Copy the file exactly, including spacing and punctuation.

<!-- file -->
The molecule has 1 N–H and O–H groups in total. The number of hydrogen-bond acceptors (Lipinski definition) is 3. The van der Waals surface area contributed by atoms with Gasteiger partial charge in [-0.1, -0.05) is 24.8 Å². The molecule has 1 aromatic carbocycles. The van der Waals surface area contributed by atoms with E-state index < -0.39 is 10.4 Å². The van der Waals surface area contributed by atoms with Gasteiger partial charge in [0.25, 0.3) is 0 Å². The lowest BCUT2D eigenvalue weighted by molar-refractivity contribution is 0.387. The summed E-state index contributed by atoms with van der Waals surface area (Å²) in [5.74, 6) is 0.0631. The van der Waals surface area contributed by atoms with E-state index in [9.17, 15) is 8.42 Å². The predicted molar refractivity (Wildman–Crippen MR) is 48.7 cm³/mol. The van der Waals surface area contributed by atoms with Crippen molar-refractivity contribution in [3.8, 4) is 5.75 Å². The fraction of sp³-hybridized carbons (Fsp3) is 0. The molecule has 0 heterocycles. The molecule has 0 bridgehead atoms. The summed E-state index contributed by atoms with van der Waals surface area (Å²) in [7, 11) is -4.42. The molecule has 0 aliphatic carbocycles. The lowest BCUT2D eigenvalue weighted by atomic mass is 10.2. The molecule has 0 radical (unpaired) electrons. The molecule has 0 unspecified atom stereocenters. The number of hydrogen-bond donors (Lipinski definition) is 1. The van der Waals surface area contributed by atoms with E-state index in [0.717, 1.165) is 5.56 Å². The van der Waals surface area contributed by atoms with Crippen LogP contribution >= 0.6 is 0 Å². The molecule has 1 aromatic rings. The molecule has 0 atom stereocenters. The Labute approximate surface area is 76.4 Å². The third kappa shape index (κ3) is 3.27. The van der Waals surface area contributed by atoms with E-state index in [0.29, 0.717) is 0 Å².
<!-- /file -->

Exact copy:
The molecule has 1 N–H and O–H groups in total. The number of hydrogen-bond acceptors (Lipinski definition) is 3. The van der Waals surface area contributed by atoms with Gasteiger partial charge in [-0.1, -0.05) is 24.8 Å². The molecule has 1 aromatic carbocycles. The van der Waals surface area contributed by atoms with E-state index < -0.39 is 10.4 Å². The van der Waals surface area contributed by atoms with Gasteiger partial charge in [0.25, 0.3) is 0 Å². The lowest BCUT2D eigenvalue weighted by molar-refractivity contribution is 0.387. The summed E-state index contributed by atoms with van der Waals surface area (Å²) in [5.74, 6) is 0.0631. The van der Waals surface area contributed by atoms with E-state index in [9.17, 15) is 8.42 Å². The predicted molar refractivity (Wildman–Crippen MR) is 48.7 cm³/mol. The van der Waals surface area contributed by atoms with Crippen molar-refractivity contribution in [3.8, 4) is 5.75 Å². The fraction of sp³-hybridized carbons (Fsp3) is 0. The molecule has 0 heterocycles. The molecule has 0 bridgehead atoms. The summed E-state index contributed by atoms with van der Waals surface area (Å²) in [7, 11) is -4.42. The molecule has 0 aliphatic carbocycles. The lowest BCUT2D eigenvalue weighted by atomic mass is 10.2. The molecule has 0 radical (unpaired) electrons. The molecule has 0 unspecified atom stereocenters. The number of hydrogen-bond donors (Lipinski definition) is 1. The van der Waals surface area contributed by atoms with E-state index in [0.717, 1.165) is 5.56 Å². The van der Waals surface area contributed by atoms with Crippen LogP contribution >= 0.6 is 0 Å². The molecule has 1 aromatic rings. The molecule has 0 atom stereocenters. The Labute approximate surface area is 76.4 Å². The third kappa shape index (κ3) is 3.27. The van der Waals surface area contributed by atoms with E-state index in [0.29, 0.717) is 0 Å².